The moon was shining on that cold, desolate Christmas Eve in 1968, with the mercury at fifty-nine degrees below zero and twenty-eight feet of snow on the ground. We could hear the sounds of plows and trucks working unceasingly to keep the roads clear. When the Indians had named their fishing village on this site centuries ago, surely it must have been on such a night, for the name Kitimat means “People of the Snow.”
Eight months earlier, my husband and I and our two preschool-aged children had left our home in South Africa and immigrated to Vancouver, Canada. When we first applied for immigration, Canada was experiencing a shortage of tradesmen. Since then, however, the economy had slumped, and the country now had a glut of new immigrants seeking employment.
Therefore, we were elated when my husband got a temporary job for the summer. As his fellow workers discussed the slim chances for finding permanent employment, they often mentioned a small northern British Columbian town where electricians were always wanted but where the working conditions were atrocious. The men claimed that Kitimat got thirty feet of snow during its nine-month winters and that the other three months of the year were filled with rain. Work was apparently available, but no one wanted to live there.
Nevertheless, with the end of his three-month employment swiftly approaching, my husband sent an application to Kitimat’s aluminum smelter. Within weeks, we were settled into an austere yet adequate apartment in the small town. Money was still scarce, but we were grateful for a steady paycheck. Because we had joined the Church in South Africa four years before, one of the first things we did in Kitimat was become involved with the local branch.
As winter set in, we discovered that everything we had heard about the weather in Kitimat was true. We managed to dispel our longings for loved ones in sunny South Africa by writing many letters, but then a Canadian postal strike severed the ties between us and the outside world. To add to my misery, I slipped on the ice and broke my wrist. Used to the freedom of South Africa’s endless summers, our two housebound children became cranky. My husband’s working conditions were as difficult as the rumors had suggested they would be.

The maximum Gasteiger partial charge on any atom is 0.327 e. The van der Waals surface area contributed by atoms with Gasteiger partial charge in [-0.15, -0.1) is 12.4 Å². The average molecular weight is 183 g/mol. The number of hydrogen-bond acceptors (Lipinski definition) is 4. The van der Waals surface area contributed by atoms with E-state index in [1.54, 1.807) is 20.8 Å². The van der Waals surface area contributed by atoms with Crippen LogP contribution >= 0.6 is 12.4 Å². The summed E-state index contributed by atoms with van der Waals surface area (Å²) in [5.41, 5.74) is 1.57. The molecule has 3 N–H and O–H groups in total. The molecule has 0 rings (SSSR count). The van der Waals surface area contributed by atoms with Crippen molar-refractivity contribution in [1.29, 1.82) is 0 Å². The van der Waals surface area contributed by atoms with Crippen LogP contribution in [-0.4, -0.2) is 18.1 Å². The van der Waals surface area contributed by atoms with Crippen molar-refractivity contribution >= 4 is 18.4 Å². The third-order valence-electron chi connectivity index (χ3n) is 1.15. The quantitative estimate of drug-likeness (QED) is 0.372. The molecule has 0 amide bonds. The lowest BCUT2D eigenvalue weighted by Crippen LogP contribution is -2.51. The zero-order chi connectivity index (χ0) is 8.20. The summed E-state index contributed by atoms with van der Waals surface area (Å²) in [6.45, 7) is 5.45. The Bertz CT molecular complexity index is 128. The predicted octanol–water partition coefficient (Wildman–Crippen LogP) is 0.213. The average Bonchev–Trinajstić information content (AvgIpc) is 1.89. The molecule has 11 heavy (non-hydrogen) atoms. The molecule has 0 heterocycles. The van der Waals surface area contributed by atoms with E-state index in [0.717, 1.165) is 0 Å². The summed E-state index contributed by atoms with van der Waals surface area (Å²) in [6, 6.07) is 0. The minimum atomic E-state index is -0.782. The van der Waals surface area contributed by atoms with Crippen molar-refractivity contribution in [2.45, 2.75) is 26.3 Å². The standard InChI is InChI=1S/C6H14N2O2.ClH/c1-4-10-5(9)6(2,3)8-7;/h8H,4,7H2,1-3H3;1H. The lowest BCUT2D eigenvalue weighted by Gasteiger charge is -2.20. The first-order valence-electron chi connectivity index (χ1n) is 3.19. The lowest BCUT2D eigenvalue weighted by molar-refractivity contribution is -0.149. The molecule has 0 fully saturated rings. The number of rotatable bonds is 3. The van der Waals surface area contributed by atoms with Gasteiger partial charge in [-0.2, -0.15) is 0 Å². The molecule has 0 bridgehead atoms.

On Christmas Eve, we sat halfheartedly watching a secondhand television that my husband had managed to purchase for my birthday some months before. The small Christmas tree in a corner of the room looked sparse and scrawny, and the few wrapped presents we had purchased for our children, Lynda and Glen, appeared out of place in this bleak setting.
A knock at the door startled us. When my husband peered out, the hallway was deserted except for a large box adorned with bright paper and ribbons. When we saw that our family name was printed on it, we eagerly pulled it into our apartment.
Inside, we found a homemade Christmas cake, hand-dipped chocolates, a baked ham, a turkey, and boxes of sugar cookies. Farther down, we found beautifully wrapped gifts not just for the kids but for my husband and me as well. Though we found no note or card, we knew this was a gesture of love from our new friends in the Church. This was their way of making us feel accepted and loved. They neither expected nor wanted thanks.
As we sat marveling at the goodness of our fellow Saints, another knock came at the door. We opened it to find Pat and Manuel Cordeiro from the branch, along with their two children, who were the same age as our two children, and a charming if slightly bewildered elderly couple. Pat hugged me tightly and explained that their grandparents had just arrived in town for Christmas. Passing our apartment, the family had decided to visit us. “We brought your kids some Canadian grandparents to share Christmas Eve with!” Pat said.
Our attitudes about Kitimat changed: not only is the scenery breathtaking and the fishing out of this world, but the people there are among the best you can find on this earth. Twenty-five years have passed since that first Christmas in Canada. But the real spirit of Christmas has never been stronger for our family than it was that cold, wintry night when we shared in the bounty of the generous, loving people of Kitimat.